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Wright voted for Trump and describes himself “ecstatic” at the president’s performance so far. His hardline interpretation of the Bible did not shift when his daughter, Laci, now 28, came out as gay. “We went through a long mourning period. You have hopes and dreams for your daughter, like marriage and children. She knows I love her and will always support her. I would die for my daughter in a split second. I love her girlfriend but that doesn’t mean we have to agree: I’m totally against lesbianism and homosexuality and would oppose them getting married.”
Moore, 70, has long been a divisive figure. He was twice ousted as chief justice of the Alabama supreme court for defying court orders, first in 2003 over his insistence that a Ten Commandments monument be placed on the grounds of the state judicial building, and then last year for trying to defy the US supreme court ruling that legalised gay marriage. Even Trump endorsed his rival, Luther Strange, in the Republican primary. The avalanche of sex allegations – including that he abused a 14-year-old girl when he was a 32-year-old assistant district attorney – has led Republican central command to ostracise him.
Homosexuality should be illegal
In 2005, Moore said: “Homosexual conduct should be illegal.” In an interview televised on C-Span, Moore added: “It is immoral. It is defined by the law as detestable.” During a debate in September 2017, he went out of his way to bemoan the fact that “sodomy [and] sexual perversion sweep the land”.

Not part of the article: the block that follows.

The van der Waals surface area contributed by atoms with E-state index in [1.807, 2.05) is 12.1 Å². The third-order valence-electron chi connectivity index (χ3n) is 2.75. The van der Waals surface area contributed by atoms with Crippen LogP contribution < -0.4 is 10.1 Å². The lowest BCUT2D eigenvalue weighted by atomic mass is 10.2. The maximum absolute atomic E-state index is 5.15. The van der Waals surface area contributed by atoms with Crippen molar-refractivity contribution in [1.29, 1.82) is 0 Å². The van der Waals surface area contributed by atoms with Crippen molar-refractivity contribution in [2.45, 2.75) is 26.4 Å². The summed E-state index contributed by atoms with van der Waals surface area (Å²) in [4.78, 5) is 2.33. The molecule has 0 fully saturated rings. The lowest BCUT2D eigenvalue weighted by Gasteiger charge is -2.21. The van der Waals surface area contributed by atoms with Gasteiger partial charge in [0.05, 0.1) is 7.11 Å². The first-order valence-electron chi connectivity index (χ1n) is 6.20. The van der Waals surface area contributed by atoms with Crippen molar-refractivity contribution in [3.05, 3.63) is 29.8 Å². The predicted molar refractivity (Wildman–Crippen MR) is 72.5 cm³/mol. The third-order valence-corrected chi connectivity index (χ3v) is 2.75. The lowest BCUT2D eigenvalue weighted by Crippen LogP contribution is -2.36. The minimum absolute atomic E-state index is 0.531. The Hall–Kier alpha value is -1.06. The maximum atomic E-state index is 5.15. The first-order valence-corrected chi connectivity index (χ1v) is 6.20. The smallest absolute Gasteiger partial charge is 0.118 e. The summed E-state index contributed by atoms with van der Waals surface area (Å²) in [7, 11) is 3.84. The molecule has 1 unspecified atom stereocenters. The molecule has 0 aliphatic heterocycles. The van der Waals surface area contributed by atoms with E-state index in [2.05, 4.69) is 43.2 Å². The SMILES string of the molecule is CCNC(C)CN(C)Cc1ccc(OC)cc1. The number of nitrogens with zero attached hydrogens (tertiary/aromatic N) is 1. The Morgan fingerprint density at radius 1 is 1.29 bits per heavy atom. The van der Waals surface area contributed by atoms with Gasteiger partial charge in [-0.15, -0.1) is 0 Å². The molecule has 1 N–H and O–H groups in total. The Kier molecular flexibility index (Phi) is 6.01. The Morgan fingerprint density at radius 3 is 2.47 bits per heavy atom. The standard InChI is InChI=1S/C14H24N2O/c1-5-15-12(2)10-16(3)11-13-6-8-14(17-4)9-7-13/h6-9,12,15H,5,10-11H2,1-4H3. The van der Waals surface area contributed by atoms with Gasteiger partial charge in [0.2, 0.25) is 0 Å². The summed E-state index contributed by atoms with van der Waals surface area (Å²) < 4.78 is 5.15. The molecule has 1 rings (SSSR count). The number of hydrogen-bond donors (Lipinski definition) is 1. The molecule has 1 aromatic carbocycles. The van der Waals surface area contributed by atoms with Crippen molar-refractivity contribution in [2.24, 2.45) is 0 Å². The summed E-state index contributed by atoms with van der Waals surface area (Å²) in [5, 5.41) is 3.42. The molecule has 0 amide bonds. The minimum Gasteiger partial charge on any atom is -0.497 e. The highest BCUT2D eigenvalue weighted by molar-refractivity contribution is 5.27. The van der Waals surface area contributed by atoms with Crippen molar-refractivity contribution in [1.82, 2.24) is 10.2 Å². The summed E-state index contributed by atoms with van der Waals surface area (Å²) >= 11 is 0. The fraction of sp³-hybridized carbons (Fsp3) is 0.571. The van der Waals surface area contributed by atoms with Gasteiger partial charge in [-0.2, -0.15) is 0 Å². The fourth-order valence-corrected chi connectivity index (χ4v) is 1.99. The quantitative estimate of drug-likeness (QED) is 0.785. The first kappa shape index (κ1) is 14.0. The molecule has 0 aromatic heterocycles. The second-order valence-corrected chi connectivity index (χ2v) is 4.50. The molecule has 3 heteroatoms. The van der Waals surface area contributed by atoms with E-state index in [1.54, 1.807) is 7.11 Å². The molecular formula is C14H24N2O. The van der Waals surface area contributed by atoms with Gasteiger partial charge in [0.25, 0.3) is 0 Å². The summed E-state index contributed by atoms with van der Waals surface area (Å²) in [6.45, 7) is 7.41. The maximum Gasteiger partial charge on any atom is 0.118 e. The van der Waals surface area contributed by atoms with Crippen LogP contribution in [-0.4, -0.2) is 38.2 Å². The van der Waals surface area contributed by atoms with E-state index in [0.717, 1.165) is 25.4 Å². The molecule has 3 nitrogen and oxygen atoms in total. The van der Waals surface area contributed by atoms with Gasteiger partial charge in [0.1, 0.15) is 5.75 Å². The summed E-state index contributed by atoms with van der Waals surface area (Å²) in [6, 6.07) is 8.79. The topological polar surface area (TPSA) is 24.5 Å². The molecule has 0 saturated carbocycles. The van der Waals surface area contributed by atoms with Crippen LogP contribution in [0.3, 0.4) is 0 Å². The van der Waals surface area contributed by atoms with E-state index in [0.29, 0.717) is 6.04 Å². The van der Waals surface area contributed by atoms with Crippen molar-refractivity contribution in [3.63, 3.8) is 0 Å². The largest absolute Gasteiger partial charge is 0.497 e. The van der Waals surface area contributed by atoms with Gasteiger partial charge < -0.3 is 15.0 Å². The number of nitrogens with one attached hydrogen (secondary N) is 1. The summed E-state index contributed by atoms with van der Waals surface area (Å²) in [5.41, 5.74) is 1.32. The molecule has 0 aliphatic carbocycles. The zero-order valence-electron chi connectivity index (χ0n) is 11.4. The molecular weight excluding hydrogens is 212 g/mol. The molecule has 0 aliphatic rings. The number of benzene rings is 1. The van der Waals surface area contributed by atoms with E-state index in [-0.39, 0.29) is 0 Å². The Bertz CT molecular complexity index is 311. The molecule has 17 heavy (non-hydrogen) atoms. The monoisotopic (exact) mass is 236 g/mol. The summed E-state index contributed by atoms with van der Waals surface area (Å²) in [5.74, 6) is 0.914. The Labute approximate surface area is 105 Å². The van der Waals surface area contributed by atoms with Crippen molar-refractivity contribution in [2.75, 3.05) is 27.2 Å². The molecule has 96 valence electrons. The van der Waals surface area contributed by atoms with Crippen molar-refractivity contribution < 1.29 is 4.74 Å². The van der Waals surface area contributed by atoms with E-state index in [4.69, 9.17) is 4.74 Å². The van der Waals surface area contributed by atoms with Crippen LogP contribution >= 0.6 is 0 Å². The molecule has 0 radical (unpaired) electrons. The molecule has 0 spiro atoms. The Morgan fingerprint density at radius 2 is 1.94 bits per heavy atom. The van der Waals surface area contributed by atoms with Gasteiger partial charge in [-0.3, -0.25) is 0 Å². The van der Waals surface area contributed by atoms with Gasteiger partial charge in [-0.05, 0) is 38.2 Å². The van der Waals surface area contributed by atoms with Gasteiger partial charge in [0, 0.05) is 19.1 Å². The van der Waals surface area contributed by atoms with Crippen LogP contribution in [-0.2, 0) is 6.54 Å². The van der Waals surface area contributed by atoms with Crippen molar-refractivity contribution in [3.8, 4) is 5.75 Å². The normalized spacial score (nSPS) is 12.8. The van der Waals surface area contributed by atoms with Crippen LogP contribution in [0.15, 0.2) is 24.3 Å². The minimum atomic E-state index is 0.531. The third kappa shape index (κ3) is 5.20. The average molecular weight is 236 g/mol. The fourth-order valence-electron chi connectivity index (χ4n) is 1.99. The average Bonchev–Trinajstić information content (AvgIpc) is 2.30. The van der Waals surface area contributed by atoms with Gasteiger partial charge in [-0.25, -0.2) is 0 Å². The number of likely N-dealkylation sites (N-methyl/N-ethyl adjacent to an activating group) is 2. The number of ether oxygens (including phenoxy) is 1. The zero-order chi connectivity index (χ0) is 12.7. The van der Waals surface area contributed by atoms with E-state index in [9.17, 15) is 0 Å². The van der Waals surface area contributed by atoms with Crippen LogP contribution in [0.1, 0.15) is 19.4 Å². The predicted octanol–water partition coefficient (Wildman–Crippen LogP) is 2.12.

September 11 attacks as divine punishment
In a speech in February, Moore appeared to suggest that the terrorist attacks of September 11 were the result of divine retribution against the United States and prophesized in the Book of Isaiah. In comments first reported by CNN, Moore quoted Isaiah 30:12-13, saying: “Because you have despised His word and trust in perverseness and oppression, and say thereon ... therefore this iniquity will be to you as a breach ready to fall, swell out in a high wall, whose breaking cometh suddenly at an instance.” Moore then noted: “Sounds a little bit like the Pentagon, whose breaking came suddenly at an instance, doesn’t it?” He added: “If you think that’s coincidence, if you go to verse 25: ‘There should be up on every high mountain and upon every hill, rivers and streams of water in the day of the great slaughter when the towers will fall.’"
Praise for Putin
In an interview with the Guardian in August, Moore praised Putin for his views on gay rights. “Maybe Putin is right. Maybe he’s more akin to me than I know.” The comments came after Moore suggested the United States could be described as “the focus of evil in the world” because “we promote a lot of bad things”. Moore specifically named gay marriage as one of those “bad things”.
'Reds and yellows’
At a rally earlier in September, Moore talked about “reds and yellows fighting” while discussing racial division in the United States. Moore justified this on Twitter by citing lyrics from the song Jesus Loves the Little Children. He wrote “Red, yellow, black and white they are precious in His sight. Jesus loves the little children of the world. This is the Gospel.”
Tracking livestock is communism